You’re a tennis player! You’re going to be number one on the world! You’re going to make lots of money. That’s the plan, and that’s the end of it.
We both love tennis. We love to play it – and compete fiercely with each other. We love to watch it – especially the major grand slam events. We love Wimbledon – the most hallowed place in the game, which each of has visited.
We also both love to read and we have made a commitment to always be reading a book together, to grow together in understanding, and to gain together insights into life’s deeper meanings.
A couple of years ago we both read Open, the autobiography of tennis great Andre Agassi. That book and his story is one of most pivotal and inspirational resources that we have shared together. It is one of the significant resources that motivated us to establish this non-profit and to do the work that we do.
Andre Agassi has led a remarkable career. His athletic achievements rank him among the best that tennis has ever witnessed. But those achievements came at a great cost to his contentment, to his happiness. As Jerry Eberle wrote when he reviewed Agassi’s story:
Andre Agassi had his life mapped out for him before he left the crib. Groomed to be a tennis champion by his moody and demanding father, by the age of twenty-two Agassi had won the first of his eight grand slams and achieved wealth, celebrity, and the game’s highest honors. But as he reveals … off the court he was often unhappy and confused, unfulfilled by his great achievements in a sport he had come to resent. Agassi writes candidly about his early success and his uncomfortable relationship with fame, his marriage to Brooke Shields, his growing interest in philanthropy, …
… In 1992, when he burst onto the world sports stage by winning the Grand Slam at Wimbledon, he looked like a deer in headlights. Nobody seemed more surprised and upset by his big win that day than he did. For good reason, too. Agassi hated tennis … Agassi has hated tennis from early childhood, finding it extremely lonely out on the court. But he didn’t have a choice about playing the game because his father drove him to become a champion, like it or not … In militaristic fashion, Mike pushed seven-year-old Andre to practice relentlessly until the young boy was exhausted and in pain. … The culmination of all of this parental pushing came when Andre began winning as an adult. But it didn’t make him happy. Within this framework, Agassi’s other disclosures make sense. He had a troubled marriage to Brooke Shields that didn’t last. He developed a drug problem that sabotaged his career. He was insecure about everything. Only when Andre met tennis star Steffi Graf (whom he eventually married) did things begin to change …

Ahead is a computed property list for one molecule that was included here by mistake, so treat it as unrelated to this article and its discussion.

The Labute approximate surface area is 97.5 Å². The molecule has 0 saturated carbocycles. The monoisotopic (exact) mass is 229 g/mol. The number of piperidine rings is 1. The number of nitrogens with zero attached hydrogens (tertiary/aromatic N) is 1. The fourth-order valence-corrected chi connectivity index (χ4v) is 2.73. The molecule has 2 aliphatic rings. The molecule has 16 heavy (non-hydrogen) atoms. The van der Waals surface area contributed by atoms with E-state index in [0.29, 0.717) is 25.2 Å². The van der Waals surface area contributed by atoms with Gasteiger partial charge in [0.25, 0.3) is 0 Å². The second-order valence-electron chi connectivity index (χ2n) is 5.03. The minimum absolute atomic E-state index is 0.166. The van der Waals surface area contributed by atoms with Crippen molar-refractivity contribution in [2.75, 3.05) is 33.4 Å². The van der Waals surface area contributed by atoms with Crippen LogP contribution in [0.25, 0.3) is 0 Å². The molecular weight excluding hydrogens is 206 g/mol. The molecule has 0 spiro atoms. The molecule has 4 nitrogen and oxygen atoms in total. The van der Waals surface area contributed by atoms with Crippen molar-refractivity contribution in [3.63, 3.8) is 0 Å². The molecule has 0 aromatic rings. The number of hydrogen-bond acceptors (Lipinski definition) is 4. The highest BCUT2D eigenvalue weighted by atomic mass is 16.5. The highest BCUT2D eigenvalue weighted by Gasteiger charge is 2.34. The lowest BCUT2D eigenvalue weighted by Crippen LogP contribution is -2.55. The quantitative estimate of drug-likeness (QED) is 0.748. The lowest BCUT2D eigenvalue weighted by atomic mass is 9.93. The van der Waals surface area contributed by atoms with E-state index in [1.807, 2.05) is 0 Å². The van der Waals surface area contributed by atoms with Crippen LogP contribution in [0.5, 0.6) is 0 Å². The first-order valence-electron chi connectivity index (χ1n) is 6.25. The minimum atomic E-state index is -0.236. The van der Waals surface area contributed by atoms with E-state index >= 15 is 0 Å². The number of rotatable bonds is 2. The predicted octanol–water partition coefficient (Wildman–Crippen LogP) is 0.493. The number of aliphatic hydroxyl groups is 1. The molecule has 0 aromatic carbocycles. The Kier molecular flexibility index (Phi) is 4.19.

In essence, we talk with so many people who, like Agassi, are not feeling as if they are truly fulfilling with their lives what they have been born to. They feel as if sometimes they’ve been pushed into careers or marriages or pursuits that aren’t representative of all that they are and can be. Too many people feel as if others project onto them who and what they should be, not allowing them to be themselves, to express their own and unique gifts, thoughts and ideas. We see too many who live with regrets, not so much about things they’ve said or done that they wish they had not. But instead, they live with regrets about the things they have not done that they wish they had. There is seldom anything sadder than someone who gets to the end of life feeling profoundly that he or she hasn’t been fulfilled, that precious opportunities have been missed, that dreams have been deferred or denied, that gifts have been squandered or wasted.
Too many, like Andre Agassi, feel as if they cannot be the people they have been born to be. But, like Andre Agassi, they can claim their gifts, their passions, their dreams. They – we all, actually – can be the people whom we have been born to be and we can find fulfillment, celebrate opportunities enjoyed, have our dreams come true, offer our gifts in service and in love.
We are grateful to Andre Agassi for opening up his life for us to see, for sharing his journey for our inspiration. We are grateful for the permission the telling of his journey gives, for the permission it offers to motivate us all to claim our own unique place in this life.
We’ve all been at times felt constricted and constrained, pressured to be something or someone we’re not. We, too, know what that’s like. When we blog again we’ll share more about our own personal journeys, how we grew to discover who we have been born to be and the paths we need to pursue …